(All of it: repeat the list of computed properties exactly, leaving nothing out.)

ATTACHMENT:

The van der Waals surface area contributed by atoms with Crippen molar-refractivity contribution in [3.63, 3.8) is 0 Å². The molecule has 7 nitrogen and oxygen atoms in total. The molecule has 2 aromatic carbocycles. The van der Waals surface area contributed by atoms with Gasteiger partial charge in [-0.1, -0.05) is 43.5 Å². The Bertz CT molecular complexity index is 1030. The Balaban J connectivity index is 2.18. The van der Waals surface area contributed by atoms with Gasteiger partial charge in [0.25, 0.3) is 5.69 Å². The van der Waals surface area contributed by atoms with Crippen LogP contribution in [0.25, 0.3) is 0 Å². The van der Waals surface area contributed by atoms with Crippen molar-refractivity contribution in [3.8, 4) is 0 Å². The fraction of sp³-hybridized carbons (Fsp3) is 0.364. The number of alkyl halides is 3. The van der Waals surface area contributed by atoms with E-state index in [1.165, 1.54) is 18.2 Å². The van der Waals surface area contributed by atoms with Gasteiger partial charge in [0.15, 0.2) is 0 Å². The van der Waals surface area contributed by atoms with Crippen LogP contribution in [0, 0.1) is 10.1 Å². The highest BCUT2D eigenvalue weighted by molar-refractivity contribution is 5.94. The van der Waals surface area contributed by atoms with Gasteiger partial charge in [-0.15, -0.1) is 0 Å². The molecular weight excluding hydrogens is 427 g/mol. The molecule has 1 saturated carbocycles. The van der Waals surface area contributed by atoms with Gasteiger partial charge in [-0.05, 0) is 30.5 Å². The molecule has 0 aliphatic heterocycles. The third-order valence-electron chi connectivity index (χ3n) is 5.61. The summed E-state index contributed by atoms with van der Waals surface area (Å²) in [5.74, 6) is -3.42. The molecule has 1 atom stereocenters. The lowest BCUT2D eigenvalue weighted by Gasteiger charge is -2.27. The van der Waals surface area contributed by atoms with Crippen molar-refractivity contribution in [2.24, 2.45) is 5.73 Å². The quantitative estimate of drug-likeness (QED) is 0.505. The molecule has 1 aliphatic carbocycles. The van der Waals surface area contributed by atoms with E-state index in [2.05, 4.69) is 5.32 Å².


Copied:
The van der Waals surface area contributed by atoms with Crippen molar-refractivity contribution in [3.63, 3.8) is 0 Å². The molecule has 7 nitrogen and oxygen atoms in total. The molecule has 2 aromatic carbocycles. The van der Waals surface area contributed by atoms with Gasteiger partial charge in [-0.1, -0.05) is 43.5 Å². The Bertz CT molecular complexity index is 1030. The Balaban J connectivity index is 2.18. The van der Waals surface area contributed by atoms with Gasteiger partial charge in [0.25, 0.3) is 5.69 Å². The van der Waals surface area contributed by atoms with Crippen LogP contribution in [0.25, 0.3) is 0 Å². The van der Waals surface area contributed by atoms with Crippen molar-refractivity contribution in [3.8, 4) is 0 Å². The fraction of sp³-hybridized carbons (Fsp3) is 0.364. The number of alkyl halides is 3. The van der Waals surface area contributed by atoms with E-state index in [1.165, 1.54) is 18.2 Å². The van der Waals surface area contributed by atoms with Gasteiger partial charge in [0.15, 0.2) is 0 Å². The van der Waals surface area contributed by atoms with Crippen LogP contribution in [0, 0.1) is 10.1 Å². The highest BCUT2D eigenvalue weighted by molar-refractivity contribution is 5.94. The van der Waals surface area contributed by atoms with Gasteiger partial charge in [-0.15, -0.1) is 0 Å². The molecular weight excluding hydrogens is 427 g/mol. The molecule has 1 saturated carbocycles. The van der Waals surface area contributed by atoms with Gasteiger partial charge in [-0.05, 0) is 30.5 Å². The molecule has 0 aliphatic heterocycles. The third-order valence-electron chi connectivity index (χ3n) is 5.61. The summed E-state index contributed by atoms with van der Waals surface area (Å²) in [5.74, 6) is -3.42. The molecule has 1 atom stereocenters. The lowest BCUT2D eigenvalue weighted by Gasteiger charge is -2.27. The van der Waals surface area contributed by atoms with Crippen molar-refractivity contribution in [2.24, 2.45) is 5.73 Å². The quantitative estimate of drug-likeness (QED) is 0.505. The molecule has 1 aliphatic carbocycles. The van der Waals surface area contributed by atoms with E-state index in [2.05, 4.69) is 5.32 Å².